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Pune, India: A mix of Hindus, Muslims, and foreigners a target for a terrorist attack

Pune, India – with its cosmopolitan mix of Hindus, Muslims, entrepreneurs, and upscale hotels – is seen as a ripe target for another terrorist attack.

By Staff writer / March 25, 2010

Pune residents pass by the German Bakery, a gathering place for foreigners, students, and upwardly mobile. Indians. A terrorist bomb there killed nine and injured 57 last month.

Melanie Stetson Freeman/Staff

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Pune, India

Mark DiPaolo, an American stock trader in Pune, dropped into the German Bakery for his morning croissant, chai, and chats with friends. That evening last month, at home with his wife, they felt the massive bomb that ripped through the bakery and killed 17 people.

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"Boom. We knew what it was," says Mr. DiPaolo. They had been expecting an attack in sleepy Pune since last autumn, from the moment they heard that Pakistani-American terror suspect David Headley had spent time here. "We looked at each other and thought… here it comes."

The Manhattan couple had experienced Sept. 11, 2001 up close: She in an office in Midtown, he losing so many friends he stopped attending the funerals. Their move to Pune (POO-nay) – a city with little global cachet – unexpectedly put them even closer to the bull's-eye of a terrorist attack.

The German Bakery is no World Trade Center. But the bakery, like the towers, stood for cosmopolitanism, and Pune, like New York City, represents this country's greatest melting pot of foreigners, students, and upwardly mobile Indians.

The reactions of the two nations, however, couldn't be more different. The United States controversially went on the offensive in 2001. India has reacted to this attack and a string of others this decade with plodding investigations and incremental security step-ups.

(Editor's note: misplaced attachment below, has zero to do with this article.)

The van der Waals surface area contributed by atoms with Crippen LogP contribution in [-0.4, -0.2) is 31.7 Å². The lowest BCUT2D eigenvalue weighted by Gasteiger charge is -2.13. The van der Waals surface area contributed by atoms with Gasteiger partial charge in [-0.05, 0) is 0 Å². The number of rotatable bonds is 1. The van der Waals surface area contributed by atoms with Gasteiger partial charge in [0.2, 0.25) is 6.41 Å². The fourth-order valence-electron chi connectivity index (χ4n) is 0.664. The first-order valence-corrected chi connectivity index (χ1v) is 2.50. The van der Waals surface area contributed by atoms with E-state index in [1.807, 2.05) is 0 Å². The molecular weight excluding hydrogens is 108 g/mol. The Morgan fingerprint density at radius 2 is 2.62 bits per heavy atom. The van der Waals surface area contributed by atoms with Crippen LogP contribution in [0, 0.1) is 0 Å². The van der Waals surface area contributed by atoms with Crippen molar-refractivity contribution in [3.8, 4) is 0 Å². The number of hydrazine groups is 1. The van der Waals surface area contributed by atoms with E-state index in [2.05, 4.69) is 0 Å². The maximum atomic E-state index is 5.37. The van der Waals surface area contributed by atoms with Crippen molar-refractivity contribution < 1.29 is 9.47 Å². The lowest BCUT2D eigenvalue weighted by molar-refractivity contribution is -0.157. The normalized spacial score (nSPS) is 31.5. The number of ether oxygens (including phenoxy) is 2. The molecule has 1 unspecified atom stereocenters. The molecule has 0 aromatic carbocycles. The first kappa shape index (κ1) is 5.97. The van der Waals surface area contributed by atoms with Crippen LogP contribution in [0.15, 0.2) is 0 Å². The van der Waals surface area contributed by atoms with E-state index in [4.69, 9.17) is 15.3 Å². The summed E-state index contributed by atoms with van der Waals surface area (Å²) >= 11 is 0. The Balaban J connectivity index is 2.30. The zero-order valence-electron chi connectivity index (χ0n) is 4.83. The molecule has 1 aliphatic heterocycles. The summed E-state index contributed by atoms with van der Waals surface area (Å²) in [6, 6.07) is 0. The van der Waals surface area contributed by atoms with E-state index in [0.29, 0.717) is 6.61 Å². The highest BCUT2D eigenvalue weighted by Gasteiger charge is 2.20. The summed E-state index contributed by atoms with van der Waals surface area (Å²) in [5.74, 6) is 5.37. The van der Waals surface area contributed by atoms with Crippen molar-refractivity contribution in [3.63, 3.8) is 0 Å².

Stay calm and carry on

When responding to terrorism, the Indian government has many considerations to balance. These include communal harmony between Hindus and minority Muslims, a tense relationship with nuclear sibling Pakistan, and a rapidly growing economy aided by legions of foreigners. As Pune slowly tries to make sense of what happened, the government's understated approach has helped some people get back into routines, but drawn criticism from others worried about safety.

"We should not be cozy citizens – we want the government to be very strict," says Vinita Deshmukh, editor of the newspaper Intelligent Pune. "In the US, after 9/11, no other terror attack has taken place. Why is it in our country it goes on for years and years? And when it happens again, we'll do the same thing, and the government will continue to do nothing."

Ms. Deshmukh criticizes the pace of the investigation, noting that weeks later, investigators had still not zeroed in on culprits. The coauthor of "To the Last Bullet," an account of the 2008 Mumbai (Bombay) attacks, Deshmukh is also frustrated that police desertions and other security lapses uncovered during that attack have gone unpunished.

A terror attack in Pune, India, and the cautious response to it, point up a dilemma: India must not threaten its minority Muslim population (or its nuclear-tipped neighbor, Pakistan), but it must make sure that economically important university students and foreigners feel safe.

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